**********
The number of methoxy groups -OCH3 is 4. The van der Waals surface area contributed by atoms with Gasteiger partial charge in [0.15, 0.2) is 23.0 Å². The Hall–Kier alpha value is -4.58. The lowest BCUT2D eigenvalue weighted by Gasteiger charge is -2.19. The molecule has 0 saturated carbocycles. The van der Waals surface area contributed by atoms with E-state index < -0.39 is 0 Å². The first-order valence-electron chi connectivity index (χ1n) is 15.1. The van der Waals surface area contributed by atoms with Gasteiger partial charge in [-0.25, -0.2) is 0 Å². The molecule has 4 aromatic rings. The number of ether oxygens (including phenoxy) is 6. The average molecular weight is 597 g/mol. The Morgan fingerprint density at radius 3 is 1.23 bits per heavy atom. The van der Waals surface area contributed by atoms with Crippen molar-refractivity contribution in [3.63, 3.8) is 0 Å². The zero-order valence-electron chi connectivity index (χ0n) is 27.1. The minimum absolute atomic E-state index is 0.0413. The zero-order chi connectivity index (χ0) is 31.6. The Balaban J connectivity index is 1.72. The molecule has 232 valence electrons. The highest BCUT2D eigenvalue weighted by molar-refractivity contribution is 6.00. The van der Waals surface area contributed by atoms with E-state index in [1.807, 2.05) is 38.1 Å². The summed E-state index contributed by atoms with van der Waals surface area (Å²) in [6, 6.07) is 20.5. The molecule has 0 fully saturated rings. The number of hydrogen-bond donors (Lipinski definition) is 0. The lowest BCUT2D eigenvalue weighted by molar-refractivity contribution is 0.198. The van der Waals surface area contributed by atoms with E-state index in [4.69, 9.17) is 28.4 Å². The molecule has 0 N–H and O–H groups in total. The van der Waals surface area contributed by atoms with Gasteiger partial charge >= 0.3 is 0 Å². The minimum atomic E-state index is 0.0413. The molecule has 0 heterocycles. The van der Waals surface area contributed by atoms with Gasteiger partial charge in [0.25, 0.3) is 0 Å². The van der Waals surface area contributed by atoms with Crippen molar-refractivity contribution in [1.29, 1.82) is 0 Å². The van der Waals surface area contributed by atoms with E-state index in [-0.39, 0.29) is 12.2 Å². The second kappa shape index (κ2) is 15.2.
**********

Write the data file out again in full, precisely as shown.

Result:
The number of methoxy groups -OCH3 is 4. The van der Waals surface area contributed by atoms with Gasteiger partial charge in [0.15, 0.2) is 23.0 Å². The Hall–Kier alpha value is -4.58. The lowest BCUT2D eigenvalue weighted by Gasteiger charge is -2.19. The molecule has 0 saturated carbocycles. The van der Waals surface area contributed by atoms with E-state index < -0.39 is 0 Å². The first-order valence-electron chi connectivity index (χ1n) is 15.1. The van der Waals surface area contributed by atoms with Gasteiger partial charge in [-0.25, -0.2) is 0 Å². The molecule has 4 aromatic rings. The number of ether oxygens (including phenoxy) is 6. The average molecular weight is 597 g/mol. The Morgan fingerprint density at radius 3 is 1.23 bits per heavy atom. The van der Waals surface area contributed by atoms with Crippen molar-refractivity contribution in [3.63, 3.8) is 0 Å². The zero-order valence-electron chi connectivity index (χ0n) is 27.1. The minimum absolute atomic E-state index is 0.0413. The zero-order chi connectivity index (χ0) is 31.6. The Balaban J connectivity index is 1.72. The molecule has 232 valence electrons. The highest BCUT2D eigenvalue weighted by molar-refractivity contribution is 6.00. The van der Waals surface area contributed by atoms with E-state index in [1.807, 2.05) is 38.1 Å². The summed E-state index contributed by atoms with van der Waals surface area (Å²) in [6, 6.07) is 20.5. The molecule has 0 fully saturated rings. The number of hydrogen-bond donors (Lipinski definition) is 0. The lowest BCUT2D eigenvalue weighted by molar-refractivity contribution is 0.198. The van der Waals surface area contributed by atoms with E-state index in [4.69, 9.17) is 28.4 Å². The molecule has 0 N–H and O–H groups in total. The van der Waals surface area contributed by atoms with Gasteiger partial charge >= 0.3 is 0 Å². The minimum atomic E-state index is 0.0413. The molecule has 0 heterocycles. The van der Waals surface area contributed by atoms with Gasteiger partial charge in [0.25, 0.3) is 0 Å². The van der Waals surface area contributed by atoms with Crippen molar-refractivity contribution in [1.29, 1.82) is 0 Å². The van der Waals surface area contributed by atoms with E-state index in [-0.39, 0.29) is 12.2 Å². The second kappa shape index (κ2) is 15.2.